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- From: David LeBlanc <firstname.lastname@example.org>
- To: "Rick Jelliffe" <email@example.com>, <firstname.lastname@example.org>
- Date: Mon, 18 Jan 1999 19:10:02 -0800
After perusing comp.text.xml, I was reminded that xml is a proper subset of
sgml and thus whence came dtds etc. I guess it would be hard to do away
entirely with dtds and retain that relationship.
My question was originally prompted by a desire to make provision in (ok,
yet another) xml parser (in C++) i'm starting work on for future
developments wrt dcd/schema etc. Maybe I can make the dtd parser pluggable.
Seems to me that the below idea of something complementing dtds rather then
replacing them is a good one.
At 01:42 PM 1/19/99 +1100, Rick Jelliffe wrote:
>From: Steven R. Newcomb <email@example.com>
>>The important thing is to go forward, and to avoid going backward,
>>with respect to the set of semantics that are expressible using DTDs.
>Personally, I don't think that compatability with what DTDs can model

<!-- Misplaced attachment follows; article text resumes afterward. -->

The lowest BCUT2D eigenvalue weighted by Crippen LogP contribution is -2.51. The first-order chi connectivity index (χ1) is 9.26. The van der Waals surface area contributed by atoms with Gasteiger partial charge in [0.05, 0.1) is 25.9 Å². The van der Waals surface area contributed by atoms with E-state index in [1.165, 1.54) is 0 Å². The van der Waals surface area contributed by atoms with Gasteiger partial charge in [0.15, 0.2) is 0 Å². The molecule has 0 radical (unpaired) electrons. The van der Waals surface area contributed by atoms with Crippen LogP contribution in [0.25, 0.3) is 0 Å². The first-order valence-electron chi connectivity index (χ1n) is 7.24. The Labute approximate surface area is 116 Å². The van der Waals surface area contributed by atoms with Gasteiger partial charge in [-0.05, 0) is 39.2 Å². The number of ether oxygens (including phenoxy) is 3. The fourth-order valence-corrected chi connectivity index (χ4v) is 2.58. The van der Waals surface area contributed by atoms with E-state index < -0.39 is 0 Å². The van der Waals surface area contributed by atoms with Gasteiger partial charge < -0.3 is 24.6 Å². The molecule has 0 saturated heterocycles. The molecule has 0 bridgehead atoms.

>should be any constraint on a schema language, at least as far as
>The current content model syntax is
> * terse
> * easy to read and write
> * functional for a wide class of documents
> * standard and well-understood
> * part of XML
> * fragment-friendly (SGML's global inclusions and exclusions
>have been removed)
>I would much prefer the schema system to assume to existance of a
>DTD, and provide the missing parts. For example,
> 1) a set of data types for attributes and elements
> 2) use XSL patterns to assert that if one pattern is found,
>then another pattern must exist.
>The second in particular gets us out of the content-model approach
>and into a "partial validation" approach which is more in tune with
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